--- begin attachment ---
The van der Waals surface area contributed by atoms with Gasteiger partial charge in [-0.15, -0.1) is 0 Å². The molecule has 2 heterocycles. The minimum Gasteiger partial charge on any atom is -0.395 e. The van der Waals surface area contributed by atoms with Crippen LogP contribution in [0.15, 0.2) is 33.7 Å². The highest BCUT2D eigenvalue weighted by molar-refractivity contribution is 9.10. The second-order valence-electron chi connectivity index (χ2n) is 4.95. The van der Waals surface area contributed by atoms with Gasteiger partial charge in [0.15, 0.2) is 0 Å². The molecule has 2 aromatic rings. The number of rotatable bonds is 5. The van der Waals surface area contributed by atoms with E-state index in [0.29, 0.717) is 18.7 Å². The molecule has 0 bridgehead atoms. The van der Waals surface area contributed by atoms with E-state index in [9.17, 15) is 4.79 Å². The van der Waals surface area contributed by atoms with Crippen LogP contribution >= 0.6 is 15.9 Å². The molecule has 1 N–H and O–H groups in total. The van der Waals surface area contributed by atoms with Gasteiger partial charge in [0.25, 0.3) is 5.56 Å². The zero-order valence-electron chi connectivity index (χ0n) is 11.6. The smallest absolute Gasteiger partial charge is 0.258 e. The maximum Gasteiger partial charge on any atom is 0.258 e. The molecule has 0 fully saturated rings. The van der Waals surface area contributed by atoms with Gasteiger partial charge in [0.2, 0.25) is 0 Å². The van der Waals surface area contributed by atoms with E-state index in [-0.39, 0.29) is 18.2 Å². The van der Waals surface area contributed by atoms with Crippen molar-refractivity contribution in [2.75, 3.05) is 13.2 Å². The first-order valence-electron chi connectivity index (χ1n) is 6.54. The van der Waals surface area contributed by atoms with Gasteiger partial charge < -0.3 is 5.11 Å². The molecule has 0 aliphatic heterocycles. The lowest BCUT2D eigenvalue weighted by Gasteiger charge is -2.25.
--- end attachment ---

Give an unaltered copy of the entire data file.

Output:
The van der Waals surface area contributed by atoms with Gasteiger partial charge in [-0.15, -0.1) is 0 Å². The molecule has 2 heterocycles. The minimum Gasteiger partial charge on any atom is -0.395 e. The van der Waals surface area contributed by atoms with Crippen LogP contribution in [0.15, 0.2) is 33.7 Å². The highest BCUT2D eigenvalue weighted by molar-refractivity contribution is 9.10. The second-order valence-electron chi connectivity index (χ2n) is 4.95. The van der Waals surface area contributed by atoms with Gasteiger partial charge in [0.15, 0.2) is 0 Å². The molecule has 2 aromatic rings. The number of rotatable bonds is 5. The van der Waals surface area contributed by atoms with E-state index in [0.29, 0.717) is 18.7 Å². The molecule has 0 bridgehead atoms. The van der Waals surface area contributed by atoms with E-state index in [9.17, 15) is 4.79 Å². The van der Waals surface area contributed by atoms with Crippen LogP contribution >= 0.6 is 15.9 Å². The molecule has 1 N–H and O–H groups in total. The van der Waals surface area contributed by atoms with Gasteiger partial charge in [0.25, 0.3) is 5.56 Å². The zero-order valence-electron chi connectivity index (χ0n) is 11.6. The smallest absolute Gasteiger partial charge is 0.258 e. The maximum Gasteiger partial charge on any atom is 0.258 e. The molecule has 0 fully saturated rings. The van der Waals surface area contributed by atoms with Gasteiger partial charge in [0.2, 0.25) is 0 Å². The van der Waals surface area contributed by atoms with E-state index in [-0.39, 0.29) is 18.2 Å². The van der Waals surface area contributed by atoms with Crippen molar-refractivity contribution in [2.75, 3.05) is 13.2 Å². The first-order valence-electron chi connectivity index (χ1n) is 6.54. The van der Waals surface area contributed by atoms with Gasteiger partial charge < -0.3 is 5.11 Å². The molecule has 0 aliphatic heterocycles. The lowest BCUT2D eigenvalue weighted by Gasteiger charge is -2.25.